Barnaby Joyce not looking at increasing trawler ban

Barnaby Joyce

Barnaby Joyce

The federal government says it is not considering increasing the trawler ban in Australian waters, after the state government said it would introduce legislation to ban them from Tasmanian waters.

Primary Industries and Water Minister Jeremy Rockliff announced stricter laws banning trawlers and super trawlers from state waters last month.

However, Tasmanian waters only extended three nautical miles off the coastline, which was around five kilometres, and Liberal Lyons MHA Mark Shelton wrote to Deputy Premier Barnaby Joyce calling for a stricter ban on trawling in Australian waters.

Current federal laws allowed trawling vessels up to 130 metres long in Commonwealth waters.

A spokeswoman for Mr Joyce told the Sunday Examiner the federal government was not considering increasing the current ban to smaller vessels.

“The coalition government endeavours to balance protection of the environment and the sustainable management of fisheries and banned ‘super trawlers’ – defined as fishing vessels over 130 metres in length – from the Australian Fishing Zone in 2015,” she said.

“Management actions in Commonwealth fisheries are based on the best available fisheries science and expert advice.”

Mr Shelton said he wrote to relevant federal ministers, including Mr Joyce, in the lead up to the state government’s announcement that it would strengthen the laws governing trawling in Tasmanian waters.

"Super trawlers are a threat to Tasmania's fisheries and to our recreational lifestyle, and I am committed to seeing the back of them.”

The state government’s move came after years of controversy, where an unlikely alliance of environmentalists and recreational fishers rallied against super trawlers fishing in and near state waters.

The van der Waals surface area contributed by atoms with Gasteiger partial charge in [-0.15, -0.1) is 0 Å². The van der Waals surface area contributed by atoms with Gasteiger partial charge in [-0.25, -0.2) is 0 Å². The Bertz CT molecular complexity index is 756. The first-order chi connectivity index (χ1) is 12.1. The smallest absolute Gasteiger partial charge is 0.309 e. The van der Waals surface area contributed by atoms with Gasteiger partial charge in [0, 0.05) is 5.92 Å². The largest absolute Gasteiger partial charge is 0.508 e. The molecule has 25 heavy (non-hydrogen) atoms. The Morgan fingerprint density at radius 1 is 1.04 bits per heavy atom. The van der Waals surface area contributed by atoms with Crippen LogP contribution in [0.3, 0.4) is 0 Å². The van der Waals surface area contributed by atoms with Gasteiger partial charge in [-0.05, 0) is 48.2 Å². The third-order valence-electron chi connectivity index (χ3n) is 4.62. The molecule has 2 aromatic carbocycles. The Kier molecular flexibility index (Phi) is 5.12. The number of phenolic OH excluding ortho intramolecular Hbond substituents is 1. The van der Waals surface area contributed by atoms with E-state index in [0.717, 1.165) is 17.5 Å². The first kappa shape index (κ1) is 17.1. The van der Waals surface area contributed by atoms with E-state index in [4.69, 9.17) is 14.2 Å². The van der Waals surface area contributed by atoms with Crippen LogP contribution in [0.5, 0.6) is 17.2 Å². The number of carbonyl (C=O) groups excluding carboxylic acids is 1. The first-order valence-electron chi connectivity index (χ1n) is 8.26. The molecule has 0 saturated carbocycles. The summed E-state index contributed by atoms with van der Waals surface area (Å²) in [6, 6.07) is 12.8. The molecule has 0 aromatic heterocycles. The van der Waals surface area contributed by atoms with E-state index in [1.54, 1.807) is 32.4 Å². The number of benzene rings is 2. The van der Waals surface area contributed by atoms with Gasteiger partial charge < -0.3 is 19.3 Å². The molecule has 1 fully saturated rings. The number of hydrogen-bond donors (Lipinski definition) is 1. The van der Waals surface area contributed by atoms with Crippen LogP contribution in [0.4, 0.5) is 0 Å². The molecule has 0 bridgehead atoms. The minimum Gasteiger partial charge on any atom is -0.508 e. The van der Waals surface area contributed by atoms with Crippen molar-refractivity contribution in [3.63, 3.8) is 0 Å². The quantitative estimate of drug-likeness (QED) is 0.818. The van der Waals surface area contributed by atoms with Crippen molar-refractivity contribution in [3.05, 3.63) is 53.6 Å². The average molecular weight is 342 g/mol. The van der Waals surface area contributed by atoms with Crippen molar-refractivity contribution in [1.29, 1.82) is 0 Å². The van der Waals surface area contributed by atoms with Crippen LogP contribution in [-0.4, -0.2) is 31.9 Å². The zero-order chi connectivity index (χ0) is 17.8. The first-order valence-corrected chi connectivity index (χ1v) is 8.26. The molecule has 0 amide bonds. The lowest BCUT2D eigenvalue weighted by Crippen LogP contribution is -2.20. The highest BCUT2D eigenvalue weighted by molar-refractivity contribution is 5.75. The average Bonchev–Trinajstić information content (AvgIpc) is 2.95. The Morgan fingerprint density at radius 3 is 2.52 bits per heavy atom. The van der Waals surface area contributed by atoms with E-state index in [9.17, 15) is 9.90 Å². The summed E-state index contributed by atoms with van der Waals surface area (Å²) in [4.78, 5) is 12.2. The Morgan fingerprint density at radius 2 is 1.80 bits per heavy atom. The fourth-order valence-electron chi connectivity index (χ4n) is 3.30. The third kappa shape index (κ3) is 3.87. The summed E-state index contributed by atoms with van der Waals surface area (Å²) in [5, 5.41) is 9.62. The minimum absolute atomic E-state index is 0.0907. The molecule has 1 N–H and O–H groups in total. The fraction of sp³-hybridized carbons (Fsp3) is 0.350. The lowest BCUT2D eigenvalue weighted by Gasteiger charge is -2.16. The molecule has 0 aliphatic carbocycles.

The state legislation would involve an amendment to the Living Marine Resource Management Act 1995, putting the ban on all trawling in state waters into primary legislation. It would then take an act of parliament to reverse it.

“At the present time, super trawling and trawling is banned by regulation,” Mr Rockliff said.

“We’re strengthening that ban through its own legislation and so, for that to be reversed to allow trawling in our state, it would have to be through an act of parliament, and this is a very big barrier to ever bringing back trawling and super trawling in Tasmanian waters.”

Mr Rockliff said recreational fishers were extremely concerned abut the potential impact trawlers could have on the small pelagic fishery and depletion of local fish stocks.

“One in four Tasmanians enjoy recreational fishing every year, and are spending at least $1000, according to that recent survey.”

The legislation will be introduced to the Tasmanian parliament this year.

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